The salvage operations were carried out for a ship which by itself or its cargo posed threats to the environment as set out in Article 182 of the Maritime Law. Some of the claimants who rendered services and earned a reward less than the special compensation equivalent to the salvage costs, according to Article 182 of the Maritime Law, shall be entitled to claim special compensation from the shipowner equivalent to the difference between the reward and the costs of the salvage operations.
  After the accident, Dongguan Ping An provided a guarantee of RMB3 million on behalf of the owner of the salved ship, i.e. Fenghai, according to the relevant provisions of the Maritime Law. Dongguan Ping An had also underwritten for the shipowner P & I insurance and hull insurance for the salved ship. Fenghai as the insured of the above insurances omitted to request the insurer to pay the insurance compensation. Accordingly, in the cases brought by the salvors in respect of salvage disputes, the salvors were entitled to directly request Dongguan Ping An to be jointly and severally liable for the compensation payable by the shipowner Fenghai.
2.Judgments
Schedule of judgements
[Significance]
First, the 9 cases initiated out of the salvage operations touched almost all important mechanisms related to marine salvage under the Maritime Law of China. Up to 13 legal provisions and judicial interpretations were applied in the trial of the cases.
Second, the proportions of salvage reward to the salved property were determined based on considerations to and balance between the rights and interests of both the salvors and the salved parties. The Maritime Law has no specific provisions on the proportions of salvage reward to the salved property. Roughly speaking, the proportion in judicial practise is about 10%. This Court determined that the total salvage reward should be 45% of the value of the salved property, taking into account of the fact that the salvage operations lasted for as long as 48 days and other factors such as the participation of many salvors as well as the high costs and useful results of the operations. None of the parties to the 9 cases filed an appeal. The proportion was high but accepted by all parties involved. Thus, it was obvious that it was fair and reasonable. This case can serve as a good precedent in judicial practice.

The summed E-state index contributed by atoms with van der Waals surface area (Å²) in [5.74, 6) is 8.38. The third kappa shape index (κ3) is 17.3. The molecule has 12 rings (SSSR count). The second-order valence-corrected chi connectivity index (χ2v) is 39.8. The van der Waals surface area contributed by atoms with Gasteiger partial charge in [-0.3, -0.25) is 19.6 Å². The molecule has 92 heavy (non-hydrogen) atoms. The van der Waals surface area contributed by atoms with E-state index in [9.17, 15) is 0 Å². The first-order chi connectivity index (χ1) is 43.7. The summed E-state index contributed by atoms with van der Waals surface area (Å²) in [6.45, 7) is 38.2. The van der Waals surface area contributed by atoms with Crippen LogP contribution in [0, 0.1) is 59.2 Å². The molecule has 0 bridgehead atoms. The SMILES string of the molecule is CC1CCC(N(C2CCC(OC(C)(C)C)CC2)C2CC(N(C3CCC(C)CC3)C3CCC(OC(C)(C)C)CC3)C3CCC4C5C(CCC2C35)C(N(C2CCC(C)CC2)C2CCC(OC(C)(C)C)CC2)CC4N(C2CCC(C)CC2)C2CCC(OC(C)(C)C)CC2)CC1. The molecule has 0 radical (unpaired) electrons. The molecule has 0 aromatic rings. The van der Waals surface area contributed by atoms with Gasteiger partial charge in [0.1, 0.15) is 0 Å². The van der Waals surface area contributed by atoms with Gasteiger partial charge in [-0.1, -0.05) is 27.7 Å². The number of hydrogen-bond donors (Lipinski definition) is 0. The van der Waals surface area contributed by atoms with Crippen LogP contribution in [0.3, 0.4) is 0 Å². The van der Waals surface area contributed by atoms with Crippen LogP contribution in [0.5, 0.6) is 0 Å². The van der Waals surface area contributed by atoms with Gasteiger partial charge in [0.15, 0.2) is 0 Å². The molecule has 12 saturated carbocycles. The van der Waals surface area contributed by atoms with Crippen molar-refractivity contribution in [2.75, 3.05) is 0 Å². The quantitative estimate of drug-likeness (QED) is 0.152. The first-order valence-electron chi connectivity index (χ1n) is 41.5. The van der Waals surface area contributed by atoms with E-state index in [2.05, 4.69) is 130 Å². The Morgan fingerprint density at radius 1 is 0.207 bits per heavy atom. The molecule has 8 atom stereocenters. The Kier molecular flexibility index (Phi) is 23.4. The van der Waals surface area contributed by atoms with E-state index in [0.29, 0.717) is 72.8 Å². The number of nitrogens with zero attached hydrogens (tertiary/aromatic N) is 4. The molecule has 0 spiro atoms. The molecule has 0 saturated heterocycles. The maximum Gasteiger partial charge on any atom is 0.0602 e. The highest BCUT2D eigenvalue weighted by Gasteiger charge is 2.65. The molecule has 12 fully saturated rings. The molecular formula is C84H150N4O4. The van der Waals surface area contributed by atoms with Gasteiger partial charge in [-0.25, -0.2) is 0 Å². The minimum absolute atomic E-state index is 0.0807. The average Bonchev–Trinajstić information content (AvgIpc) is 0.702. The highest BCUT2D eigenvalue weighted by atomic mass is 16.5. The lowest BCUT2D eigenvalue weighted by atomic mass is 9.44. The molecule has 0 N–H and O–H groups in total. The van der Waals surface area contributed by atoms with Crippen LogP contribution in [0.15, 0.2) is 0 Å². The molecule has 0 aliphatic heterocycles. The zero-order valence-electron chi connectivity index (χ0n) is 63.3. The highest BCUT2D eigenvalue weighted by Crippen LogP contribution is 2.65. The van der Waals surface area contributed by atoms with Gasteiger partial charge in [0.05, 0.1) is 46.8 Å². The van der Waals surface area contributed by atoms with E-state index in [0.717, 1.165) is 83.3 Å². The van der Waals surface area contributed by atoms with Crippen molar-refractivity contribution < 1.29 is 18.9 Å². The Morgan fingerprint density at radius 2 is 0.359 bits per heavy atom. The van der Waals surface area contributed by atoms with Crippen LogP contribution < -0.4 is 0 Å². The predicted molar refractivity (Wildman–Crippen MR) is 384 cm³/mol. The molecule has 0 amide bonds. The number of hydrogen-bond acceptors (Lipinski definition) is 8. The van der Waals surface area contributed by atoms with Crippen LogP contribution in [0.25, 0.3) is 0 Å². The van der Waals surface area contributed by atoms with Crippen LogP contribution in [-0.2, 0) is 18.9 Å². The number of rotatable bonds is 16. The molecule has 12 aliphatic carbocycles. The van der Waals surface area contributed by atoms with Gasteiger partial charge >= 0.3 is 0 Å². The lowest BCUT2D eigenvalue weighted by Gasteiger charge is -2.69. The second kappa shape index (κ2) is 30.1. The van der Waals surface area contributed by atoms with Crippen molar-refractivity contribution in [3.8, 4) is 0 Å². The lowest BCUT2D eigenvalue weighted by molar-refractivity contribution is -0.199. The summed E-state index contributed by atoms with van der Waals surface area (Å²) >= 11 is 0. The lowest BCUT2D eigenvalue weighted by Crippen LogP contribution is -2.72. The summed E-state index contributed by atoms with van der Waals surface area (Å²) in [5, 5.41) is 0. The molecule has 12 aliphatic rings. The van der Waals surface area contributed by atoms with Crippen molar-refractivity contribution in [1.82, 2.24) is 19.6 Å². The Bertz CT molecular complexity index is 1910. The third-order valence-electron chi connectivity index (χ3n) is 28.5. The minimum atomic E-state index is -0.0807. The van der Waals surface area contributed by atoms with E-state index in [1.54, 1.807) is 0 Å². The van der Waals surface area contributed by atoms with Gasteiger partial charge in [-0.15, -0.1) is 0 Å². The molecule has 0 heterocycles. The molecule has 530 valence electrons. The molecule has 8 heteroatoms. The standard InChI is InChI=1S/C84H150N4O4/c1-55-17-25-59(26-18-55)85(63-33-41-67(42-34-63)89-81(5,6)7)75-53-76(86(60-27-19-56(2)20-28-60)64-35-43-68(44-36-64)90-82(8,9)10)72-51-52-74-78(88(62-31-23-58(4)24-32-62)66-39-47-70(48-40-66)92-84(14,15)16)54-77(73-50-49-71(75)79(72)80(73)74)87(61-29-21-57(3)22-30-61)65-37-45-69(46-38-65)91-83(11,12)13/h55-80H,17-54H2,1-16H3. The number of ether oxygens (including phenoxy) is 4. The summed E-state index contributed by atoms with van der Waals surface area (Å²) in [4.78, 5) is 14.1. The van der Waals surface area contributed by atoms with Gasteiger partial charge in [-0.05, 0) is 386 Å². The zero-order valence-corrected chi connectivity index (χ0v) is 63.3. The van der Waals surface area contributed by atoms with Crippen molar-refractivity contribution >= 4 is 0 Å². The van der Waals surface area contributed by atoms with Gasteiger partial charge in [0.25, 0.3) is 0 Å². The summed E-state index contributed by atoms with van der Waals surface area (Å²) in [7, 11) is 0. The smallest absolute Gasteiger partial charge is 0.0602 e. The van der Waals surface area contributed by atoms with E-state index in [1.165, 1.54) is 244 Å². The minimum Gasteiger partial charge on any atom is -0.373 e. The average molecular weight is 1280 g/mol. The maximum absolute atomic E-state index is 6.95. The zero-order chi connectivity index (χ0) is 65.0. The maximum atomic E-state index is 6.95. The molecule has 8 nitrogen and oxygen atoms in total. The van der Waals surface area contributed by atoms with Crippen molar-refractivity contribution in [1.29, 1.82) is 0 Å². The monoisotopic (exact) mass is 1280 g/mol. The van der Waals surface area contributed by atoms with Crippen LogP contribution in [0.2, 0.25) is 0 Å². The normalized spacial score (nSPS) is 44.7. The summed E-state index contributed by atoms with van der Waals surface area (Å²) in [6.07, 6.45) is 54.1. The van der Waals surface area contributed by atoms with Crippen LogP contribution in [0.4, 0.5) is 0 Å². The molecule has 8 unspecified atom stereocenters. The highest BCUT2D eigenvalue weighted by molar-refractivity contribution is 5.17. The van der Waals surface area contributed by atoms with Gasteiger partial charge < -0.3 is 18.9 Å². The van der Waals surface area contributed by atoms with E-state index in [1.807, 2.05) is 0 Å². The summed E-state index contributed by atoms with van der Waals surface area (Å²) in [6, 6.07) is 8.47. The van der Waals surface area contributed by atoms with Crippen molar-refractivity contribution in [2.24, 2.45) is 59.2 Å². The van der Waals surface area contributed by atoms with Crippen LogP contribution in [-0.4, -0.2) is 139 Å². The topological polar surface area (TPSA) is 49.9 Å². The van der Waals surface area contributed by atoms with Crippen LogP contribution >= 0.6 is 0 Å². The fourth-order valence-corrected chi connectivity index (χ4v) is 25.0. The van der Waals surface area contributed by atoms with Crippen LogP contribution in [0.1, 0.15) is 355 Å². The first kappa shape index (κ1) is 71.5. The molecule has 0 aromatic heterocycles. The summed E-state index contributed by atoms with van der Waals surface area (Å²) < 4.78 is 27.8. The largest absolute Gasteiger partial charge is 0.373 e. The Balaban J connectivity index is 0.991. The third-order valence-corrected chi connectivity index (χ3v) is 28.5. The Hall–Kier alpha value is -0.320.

Third, salvage operations on a “No Cure, No Pay” basis under the Maritime Law are in nature salvage actions encouraged and promoted by law rather than commercial activities. Accordingly, “costs of salvage” shall be costs and expenses incurred or payable, including direct loss suffered. Costs of salvage are an important factor in the apportionment of salvage reward among salvors. However, the apportionment of salvage reward among salvors shall not be simply based on the proportion of costs of salvage each salvor has incurred. Where multiple salvors participate in the salvage operations for a same marine accident, the apportionment of salvage reward between the salvors shall be reasonably determined subject to Article 180 of the Maritime Law based on comprehensive consideration of the whole salvage process and the skills and efforts put in by each salvor in preventing or mitigating pollution of the environment, results achieved, natures and extents of risks run by, time spent, costs and losses incurred, timeliness of services provided, as well as backup conditions, efficiency and values of equipment used by each salvor. Accordingly, some salvors may earn a salvage reward in excess of the costs of salvage they have incurred, while some may earn a reward falling short of the costs. Both happened in the 9 cases as a result of comprehensive consideration of different factors in the salvage services rendered by the salvors.
Fourth, one of the defendants, Dongguan Ping An, issued a Letter of Guarantee for the accident to assure the payment of compensation to be borne by the owner/bareboat charterer of M/V “Feng Sheng You 8” as a result of the accident (not exceeding RMB3 million), and it also underwrote the relevant insurances for the ship, with the total insurance exceeding the liabilities to be borne by Fenghai, i.e. the guaranteed (insured). Fenghai omitted to request the insurer to pay the insurance compensation, and it was possible that Fenghai might settle with the insurer by giving up some of its rights under the insurances which would prejudice the rights and interest of third parties, namely the claimants in these cases. In view of these, this Court directly ordered Dongguan Ping An to be jointly and severally liable for the salvage reward and special compensation payable by Fenghai. Such decision was in compliance with the insurance law and reduced the trouble of litigation for the parties involved.